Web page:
As a child, Rachel Mairose didn’t just suffer from dog allergies. She also got ringworm from a pregnant cat her family was fostering. “I was that kid who would go to school all patchy and gross,” she said, laughing. So she did exactly what you would not expect of her. She found countless ways to be around animals as a kid. Dogs. Cats. Turtles. Horses. After earning her bachelor’s degree in environmental science from Washington University in St. Louis, Mairose considered law school. Instead, she returned to Minnesota and her love of animals, founding Secondhand Hounds in 2009. In just under a decade, the nonprofit has saved nearly 17,000 at-risk dogs and cats. The operation recently took over a 14,000-square-foot building in Minnetonka and plans to house a veterinary treatment center there. Earlier this month, Mairose was honored with a Twin Cities Film Fest Changemaker Award for her work. Married, the mother of two children and dog-mom to three hounds, she shares her thoughts on why animals tend to bring out the best in humans.
Q: I bet you were that kid who always brought home the stray dog, cat, wounded bird. Yes?
A: I was. I grew up in Edina. There were not a lot of strays, but I’d say, “Mom, stop the car.” And I’d get out and get the dog and find its tags. I spent my summers building custom rafts with friends. We’d catch turtles and paint numbers on their backs with nail polish to track their migration. As a kid, I fostered dogs and pregnant cats and volunteered at the Wildlife Rehabilitation Center.
Q: Were your parents on board?
A: My parents were always supportive. They taught me that animals were as important as we were. They bought a dog before they had me. They always say the dog was their firstborn. It’s kind of silly, but true. When I developed a dog allergy, they never considered giving the dog away. They got me allergy shots, which took care of it.
Q: You were recently honored for your work promoting “animal humanity.” How do you define that?
A: It’s animals’ capacity to help us find those things that make us human through our connection to them. It’s sharing their love. It’s when you see hope in a dog’s eyes.
Q: Sometimes I think we’re kinder to our animals than we are to each other.
A: People want to fulfill a caretaker role. With animals, we get the opportunity to do that. They fully release themselves to you. People don’t always do that with each other.
Q: What are some reasons animals end up at your rescue?
A: A lot of people bring their dog or cat to us due to an acute medical issue that they cannot afford to take care of. Sometimes, a parent dies and leaves the animal behind. I have a couple who is homeless. It’s heartbreaking. Their surrender was a perfect dog who got adopted by a loving family. But the couple was sobbing.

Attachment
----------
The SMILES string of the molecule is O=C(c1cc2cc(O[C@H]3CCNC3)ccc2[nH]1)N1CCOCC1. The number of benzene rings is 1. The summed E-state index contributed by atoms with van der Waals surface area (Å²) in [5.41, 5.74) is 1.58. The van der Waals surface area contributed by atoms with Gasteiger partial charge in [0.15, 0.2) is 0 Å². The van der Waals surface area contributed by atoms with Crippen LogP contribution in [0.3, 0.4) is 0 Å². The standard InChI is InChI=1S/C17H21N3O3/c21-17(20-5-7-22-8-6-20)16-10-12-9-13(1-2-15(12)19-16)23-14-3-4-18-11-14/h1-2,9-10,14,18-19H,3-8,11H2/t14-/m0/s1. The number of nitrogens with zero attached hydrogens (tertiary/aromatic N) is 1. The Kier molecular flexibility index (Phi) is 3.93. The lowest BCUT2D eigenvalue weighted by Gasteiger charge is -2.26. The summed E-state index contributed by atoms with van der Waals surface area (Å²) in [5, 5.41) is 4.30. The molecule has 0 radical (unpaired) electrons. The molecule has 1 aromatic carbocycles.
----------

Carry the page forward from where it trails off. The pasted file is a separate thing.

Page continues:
Q: Some pet owners, though, don’t have the animal’s best interest at heart.
A: They’ve decided their animal is an inconvenience. “I don’t want it anymore. It’s old and peeing on the furniture.” It’s easy to get jaded, but we always assume people are doing the selfless thing until proven wrong.
Q: What is one change that each of us might make to help animals?
A: First, get your pets spayed or neutered. Overpopulation is the root of the problem for dogs and cats. Get them vaccinated. Avoid puppy mills. Seek out reputable breeders or find your pet through Pet Finder, which is a great resource, as is the Animal Humane Society. Do your research and donate to organizations doing good work. Most important, start a conversation with your parents, your kids, your friends about the intrinsic value of animals.
Q: One of the featured films in the Changemaker Series was “Saving Flora,” the story of a 14-year-old girl who runs away from the circus with an elephant to save the majestic animal from being euthanized. What’s your thinking about animals featured in circuses, on racetracks, in rings?
A: People are becoming more aware of what’s behind the scenes. But it’s complicated. Take bullfighting. It’s an ingrained cultural performance, yet I believe the treatment of the bulls is incredibly inhumane. But people argue: How can you come in now and say that? Where’s the fine line between entertainment and mistreatment? I come from a family of hunters and I love red meat, although we avoid factory farms. People sometimes are surprised to hear that about me. We all need to ask ourselves, should we keep doing the things we’re doing?
Q: What endangered creature do you worry about most?
A: Bees. People don’t love bees, in general. But they are such a telling part of how healthy our ecosystem is. I also love bats. Just because it’s not cute and cuddly doesn’t mean it’s not an important contributor to our community.
Q: As a changemaker, what change do you want most to be known for?
A: Animal rescues have, for a long time, not been very business-oriented. It’s almost taboo to be so, as if you’re in it for the wrong reasons. I’ve always fought against that. If I could change the face of what rescue looks like, it would be to have more rescues follow a business model. We operate on a more than $2 million annual budget. We pay people. The sky’s the limit in terms of rescuing animals.
Q: You’d also like to change laws around puppy mills.
A: Yes, but it’s hard to get laws passed when some view this effort as anti-business. I’m not anti-breeder or anti-business. I’m anti-puppy mill.
Q: You do great work. But, ultimately, would you like to go out of business?
A: (Laughs.) One-hundred percent. We all feel that way. It would be sad to not be in this business, but any animal rescuer wants to be put out of business in a perfect world.